If you are having a problem paying your mortgage, the first thing you need to do it is to face the situation and take action. Experts suggest that delaying only deepens the difficulties.

Foreclosure Snapshot
The number of properties with foreclosure filings has been rising dramatically, according to Rick Sharga, vice president of marketing for RealtyTrac Inc., the nation’s leading online foreclosure marketplace with a comprehensive foreclosure database.

There are steps you can take to avoid a foreclosure.
There are steps you can take to avoid a foreclosure.

In 2005, there were more than 500,000 foreclosure filings; in 2006, more than 700,000; in 2007, more than 1,200,000; and from January to June 2008, more than 1,300,000.

Who, What, Where
Foreclosures are happening across the country; the national average is one in every 171 households. The states with the highest numbers are Nevada, California, Florida, Ohio, Arizona and Michigan but most areas are seeing at least some increase in foreclosure activity.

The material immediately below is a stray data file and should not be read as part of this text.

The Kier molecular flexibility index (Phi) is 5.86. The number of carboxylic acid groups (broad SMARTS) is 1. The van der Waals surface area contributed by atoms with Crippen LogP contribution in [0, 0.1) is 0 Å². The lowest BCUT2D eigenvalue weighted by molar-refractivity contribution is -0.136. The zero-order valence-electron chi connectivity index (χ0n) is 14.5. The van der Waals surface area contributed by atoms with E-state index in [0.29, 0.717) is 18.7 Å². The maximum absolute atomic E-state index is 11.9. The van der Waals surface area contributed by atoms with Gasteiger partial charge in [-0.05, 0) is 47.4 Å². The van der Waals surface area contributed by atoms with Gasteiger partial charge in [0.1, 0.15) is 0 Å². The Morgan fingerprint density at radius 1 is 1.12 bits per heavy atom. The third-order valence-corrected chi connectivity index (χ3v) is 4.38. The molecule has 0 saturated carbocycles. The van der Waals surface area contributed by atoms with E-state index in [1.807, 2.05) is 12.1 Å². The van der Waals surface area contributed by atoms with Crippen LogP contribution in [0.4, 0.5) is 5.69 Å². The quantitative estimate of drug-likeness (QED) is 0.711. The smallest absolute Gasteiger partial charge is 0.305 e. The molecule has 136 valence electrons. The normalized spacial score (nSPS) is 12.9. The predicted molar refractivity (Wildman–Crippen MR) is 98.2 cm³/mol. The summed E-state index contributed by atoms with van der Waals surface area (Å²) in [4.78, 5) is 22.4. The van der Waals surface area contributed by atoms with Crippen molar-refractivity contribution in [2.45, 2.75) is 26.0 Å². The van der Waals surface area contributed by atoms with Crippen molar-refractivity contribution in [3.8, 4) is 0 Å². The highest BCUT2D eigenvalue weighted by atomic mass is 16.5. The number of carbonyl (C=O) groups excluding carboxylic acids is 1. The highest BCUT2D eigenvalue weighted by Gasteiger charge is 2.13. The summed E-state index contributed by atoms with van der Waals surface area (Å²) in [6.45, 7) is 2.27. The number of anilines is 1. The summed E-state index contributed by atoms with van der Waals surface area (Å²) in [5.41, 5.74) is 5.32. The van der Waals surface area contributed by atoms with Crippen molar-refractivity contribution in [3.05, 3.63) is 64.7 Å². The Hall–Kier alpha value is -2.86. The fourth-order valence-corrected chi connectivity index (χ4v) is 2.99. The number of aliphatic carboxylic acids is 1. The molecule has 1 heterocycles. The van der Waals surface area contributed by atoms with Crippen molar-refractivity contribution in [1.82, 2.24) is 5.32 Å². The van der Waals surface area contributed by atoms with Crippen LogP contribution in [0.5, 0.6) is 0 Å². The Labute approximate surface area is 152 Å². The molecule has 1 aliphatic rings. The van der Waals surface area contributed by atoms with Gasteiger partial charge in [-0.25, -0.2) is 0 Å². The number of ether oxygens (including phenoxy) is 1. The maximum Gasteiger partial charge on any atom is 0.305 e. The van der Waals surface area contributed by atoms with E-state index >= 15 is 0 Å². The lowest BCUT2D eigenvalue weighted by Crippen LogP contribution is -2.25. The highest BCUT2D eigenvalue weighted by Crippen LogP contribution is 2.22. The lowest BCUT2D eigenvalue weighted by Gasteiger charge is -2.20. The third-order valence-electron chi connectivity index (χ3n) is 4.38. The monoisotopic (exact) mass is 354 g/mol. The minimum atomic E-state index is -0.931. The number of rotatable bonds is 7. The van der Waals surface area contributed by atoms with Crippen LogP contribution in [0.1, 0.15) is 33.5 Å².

Sharga says RealtyTrac data suggests that “a high-level analysis of our data in the first and second quarters shows that about 50 percent of the foreclosure actions for which we have loan information associated (about 600,000) were on loans with interest rates of 8 percent or higher. About 23 percent were on loans with interest rates of 9 percent or higher. That suggests to us that a disproportionately high number of loans in foreclosure would be considered subprime.”